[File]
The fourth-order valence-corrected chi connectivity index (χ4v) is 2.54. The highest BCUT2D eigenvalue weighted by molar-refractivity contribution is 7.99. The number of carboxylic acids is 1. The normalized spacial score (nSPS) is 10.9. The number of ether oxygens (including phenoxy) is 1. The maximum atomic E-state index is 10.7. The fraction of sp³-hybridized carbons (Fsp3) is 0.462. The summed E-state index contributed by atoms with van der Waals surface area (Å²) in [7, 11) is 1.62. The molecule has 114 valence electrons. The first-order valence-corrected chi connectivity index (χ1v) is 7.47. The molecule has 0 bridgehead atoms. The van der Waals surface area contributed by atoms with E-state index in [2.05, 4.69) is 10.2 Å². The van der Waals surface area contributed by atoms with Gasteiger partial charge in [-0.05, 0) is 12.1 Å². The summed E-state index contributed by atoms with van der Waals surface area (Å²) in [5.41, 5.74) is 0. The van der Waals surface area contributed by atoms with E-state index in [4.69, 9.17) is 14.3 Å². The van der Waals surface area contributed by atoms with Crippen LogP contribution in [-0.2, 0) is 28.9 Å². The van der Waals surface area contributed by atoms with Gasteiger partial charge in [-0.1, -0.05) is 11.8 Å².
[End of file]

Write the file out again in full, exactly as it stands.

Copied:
The fourth-order valence-corrected chi connectivity index (χ4v) is 2.54. The highest BCUT2D eigenvalue weighted by molar-refractivity contribution is 7.99. The number of carboxylic acids is 1. The normalized spacial score (nSPS) is 10.9. The number of ether oxygens (including phenoxy) is 1. The maximum atomic E-state index is 10.7. The fraction of sp³-hybridized carbons (Fsp3) is 0.462. The summed E-state index contributed by atoms with van der Waals surface area (Å²) in [7, 11) is 1.62. The molecule has 114 valence electrons. The first-order valence-corrected chi connectivity index (χ1v) is 7.47. The molecule has 0 bridgehead atoms. The van der Waals surface area contributed by atoms with E-state index in [2.05, 4.69) is 10.2 Å². The van der Waals surface area contributed by atoms with Gasteiger partial charge in [-0.05, 0) is 12.1 Å². The summed E-state index contributed by atoms with van der Waals surface area (Å²) in [5.41, 5.74) is 0. The van der Waals surface area contributed by atoms with E-state index in [4.69, 9.17) is 14.3 Å². The van der Waals surface area contributed by atoms with Crippen LogP contribution in [-0.2, 0) is 28.9 Å². The van der Waals surface area contributed by atoms with Gasteiger partial charge in [-0.1, -0.05) is 11.8 Å².